Other board members have also expressed fears of retaliation if they speak out. While Bryan was a founder, CEO, and president of a multi-million-dollar energy company called Torch Energy Advisors, these historians don’t have deep pockets for legal expenses. Another board member, Stephanie Cole, a history professor at the University of Texas at Arlington, started a GoFundMe effort to help Jones pay her legal expenses. As of late Thursday, it had received more than 100 donations.
Bryan told the Observer, “I don’t want this to be a divisive fight. I would like for us to all come together and resolve this in a way that best helps the future of the Texas State Historical Association, so I can see everybody get an opportunity to tell their history and have an honest debate about it.” He said his goal was to “get the financial house in order” and to “correct the imbalance on the board.”
But the lawsuit is threatening to upend the association he helped save. Bryan told the Observer he had no clue there was a legislative proposal to defund the TSHA. However, he had earlier told Texas Monthly, “I would not want them to give it [the money] to TSHA if it’s only going to present one side of Texas history.”
TSHA’s next president could steer the association in a direction more favorable to conservatives. Justice Ken Wise of Texas’ 14th Court of Appeals is expected to succeed Jones as board president next year. His podcast series, “Wise About Texas,” recounts the Texas Rangers as “protecting the young Republic of Texas from hostile Indians” among other tales about Texas’ traditional heroes.
On April 28 Bryan invited Michelle Haas, the founder of the Texas History Trust, to deliver introductions at TSHA’s patrons’ dinner. Haas has criticized Texans for not being “thankful to the Texas Rangers,” called historians “enemies of the Rangers,” and wrote “Land is for Winners” in reference to the forced removal of Native Americans from their lands. Both Haas and Wise testified for the bill that created the 1836 Project.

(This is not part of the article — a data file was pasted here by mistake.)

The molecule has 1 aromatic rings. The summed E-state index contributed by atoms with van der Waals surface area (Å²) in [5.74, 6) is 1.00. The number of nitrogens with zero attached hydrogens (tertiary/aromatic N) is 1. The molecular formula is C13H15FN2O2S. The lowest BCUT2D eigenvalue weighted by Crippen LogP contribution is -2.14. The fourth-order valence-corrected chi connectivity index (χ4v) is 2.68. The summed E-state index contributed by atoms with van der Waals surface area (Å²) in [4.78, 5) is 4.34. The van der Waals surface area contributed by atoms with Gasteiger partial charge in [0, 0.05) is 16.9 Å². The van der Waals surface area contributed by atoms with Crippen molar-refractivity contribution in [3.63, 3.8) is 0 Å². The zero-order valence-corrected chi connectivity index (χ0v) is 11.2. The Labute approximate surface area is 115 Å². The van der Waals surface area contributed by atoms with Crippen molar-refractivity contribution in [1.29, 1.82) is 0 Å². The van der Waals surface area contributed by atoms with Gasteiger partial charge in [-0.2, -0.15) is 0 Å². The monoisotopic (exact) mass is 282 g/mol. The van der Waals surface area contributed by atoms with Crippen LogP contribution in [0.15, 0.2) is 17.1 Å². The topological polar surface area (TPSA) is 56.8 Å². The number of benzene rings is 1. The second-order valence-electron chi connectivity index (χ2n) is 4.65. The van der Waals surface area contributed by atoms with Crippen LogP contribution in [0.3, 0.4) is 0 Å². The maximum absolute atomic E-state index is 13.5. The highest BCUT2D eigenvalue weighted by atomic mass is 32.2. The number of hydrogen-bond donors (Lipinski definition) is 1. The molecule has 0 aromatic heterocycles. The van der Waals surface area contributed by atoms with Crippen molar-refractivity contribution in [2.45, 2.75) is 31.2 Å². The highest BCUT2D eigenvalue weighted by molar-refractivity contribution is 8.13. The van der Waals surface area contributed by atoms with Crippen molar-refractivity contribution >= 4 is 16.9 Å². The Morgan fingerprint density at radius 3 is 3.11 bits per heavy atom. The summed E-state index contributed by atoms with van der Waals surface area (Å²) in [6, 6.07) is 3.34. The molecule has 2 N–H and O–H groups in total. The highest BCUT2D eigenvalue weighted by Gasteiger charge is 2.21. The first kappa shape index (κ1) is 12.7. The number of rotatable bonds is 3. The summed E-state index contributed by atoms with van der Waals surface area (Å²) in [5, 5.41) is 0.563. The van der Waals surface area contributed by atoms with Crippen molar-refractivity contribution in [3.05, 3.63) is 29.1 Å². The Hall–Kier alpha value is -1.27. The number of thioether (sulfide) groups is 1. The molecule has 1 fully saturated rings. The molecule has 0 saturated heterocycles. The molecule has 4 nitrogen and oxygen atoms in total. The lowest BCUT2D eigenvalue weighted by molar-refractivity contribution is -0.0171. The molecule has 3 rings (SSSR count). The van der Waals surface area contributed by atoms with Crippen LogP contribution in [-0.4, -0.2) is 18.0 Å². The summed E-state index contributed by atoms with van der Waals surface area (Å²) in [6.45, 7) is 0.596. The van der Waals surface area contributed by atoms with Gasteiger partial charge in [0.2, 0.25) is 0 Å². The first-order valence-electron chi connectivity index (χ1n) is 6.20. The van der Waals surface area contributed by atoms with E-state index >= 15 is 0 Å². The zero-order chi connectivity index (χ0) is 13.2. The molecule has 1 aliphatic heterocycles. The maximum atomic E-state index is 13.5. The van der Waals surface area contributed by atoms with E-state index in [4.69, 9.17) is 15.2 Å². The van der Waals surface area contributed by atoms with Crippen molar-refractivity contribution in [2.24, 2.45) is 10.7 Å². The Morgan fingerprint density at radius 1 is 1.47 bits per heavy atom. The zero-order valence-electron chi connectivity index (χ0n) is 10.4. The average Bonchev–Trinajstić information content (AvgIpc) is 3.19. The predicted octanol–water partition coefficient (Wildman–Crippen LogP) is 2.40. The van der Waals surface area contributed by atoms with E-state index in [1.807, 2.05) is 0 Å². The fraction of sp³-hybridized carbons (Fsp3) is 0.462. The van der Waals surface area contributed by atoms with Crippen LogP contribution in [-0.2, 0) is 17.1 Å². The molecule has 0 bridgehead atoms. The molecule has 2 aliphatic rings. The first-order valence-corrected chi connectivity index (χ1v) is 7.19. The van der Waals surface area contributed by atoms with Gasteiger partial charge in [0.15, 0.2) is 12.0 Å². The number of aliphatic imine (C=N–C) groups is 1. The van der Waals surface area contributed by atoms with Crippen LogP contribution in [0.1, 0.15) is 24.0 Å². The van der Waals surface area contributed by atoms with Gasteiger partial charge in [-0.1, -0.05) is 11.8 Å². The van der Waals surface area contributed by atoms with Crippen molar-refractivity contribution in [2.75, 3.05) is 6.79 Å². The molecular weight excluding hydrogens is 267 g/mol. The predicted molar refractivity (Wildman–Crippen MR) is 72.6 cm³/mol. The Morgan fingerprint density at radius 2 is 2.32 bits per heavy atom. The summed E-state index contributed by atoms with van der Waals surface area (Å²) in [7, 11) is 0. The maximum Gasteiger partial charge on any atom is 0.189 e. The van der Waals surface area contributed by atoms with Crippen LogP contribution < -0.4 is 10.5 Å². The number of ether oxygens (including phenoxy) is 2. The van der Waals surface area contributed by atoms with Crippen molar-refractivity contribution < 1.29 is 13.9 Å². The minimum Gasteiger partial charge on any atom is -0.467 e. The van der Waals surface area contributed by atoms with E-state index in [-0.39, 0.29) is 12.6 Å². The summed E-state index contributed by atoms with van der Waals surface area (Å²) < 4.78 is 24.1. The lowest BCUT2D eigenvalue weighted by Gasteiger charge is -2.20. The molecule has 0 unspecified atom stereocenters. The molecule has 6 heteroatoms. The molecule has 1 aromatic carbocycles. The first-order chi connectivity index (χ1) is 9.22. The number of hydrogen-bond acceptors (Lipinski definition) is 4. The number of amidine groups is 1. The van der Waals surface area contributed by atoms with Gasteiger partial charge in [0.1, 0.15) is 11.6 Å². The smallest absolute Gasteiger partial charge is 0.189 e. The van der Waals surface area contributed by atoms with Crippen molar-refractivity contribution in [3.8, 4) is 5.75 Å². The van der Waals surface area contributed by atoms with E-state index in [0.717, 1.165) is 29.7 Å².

“At the heart of all this, it’s about history—what is good history and what is not good history,” TSHA Chief Historian Buenger said. “Good history is about assigning dignity to all groups, [with] accuracy, and honesty.”
“You don’t need to be afraid of certain things in the past if it happened,” he added. “Get it out there. If lynchings happened in Texas, it doesn’t have to be the only thing out there, but it also doesn’t have to be buried. Honesty is central to history.”
The Bryan Museum in Galveston offers a glimpse of the Texas history TSHA might promote if Bryan gets his way. The museum, which displays Bryan’s personal collection of historical documents, rifles, and Western gear, extolls the legends of Confederate soldiers who “fought bravely” and “defended the western frontier” and applauds the planters from Bryan’s family who with their own industry profited from agriculture, without mentioning the use of slave labor. He is a direct descendant of Stephen F. Austin’s sister. Another exhibit boasts that “Galveston’s rate of millionaires per capita was higher than any other U.S. city” because of banking and not because the city, for many years, was a thriving hub for the slave trade.
Buenger said that J.P. Bryan wants to preserve personal memory rather than history. He points out that memories can be as much about what is forgotten as about what is remembered.
“If you forget systemic racism or the role of women in the past, for example; if you forget those things so you can have a sort of happy history where everybody came together to build Texas,” Buenger said. “That leaves out as much as it includes. But honesty and accuracy demand that you include everything. Not leave it out. Not forget it.”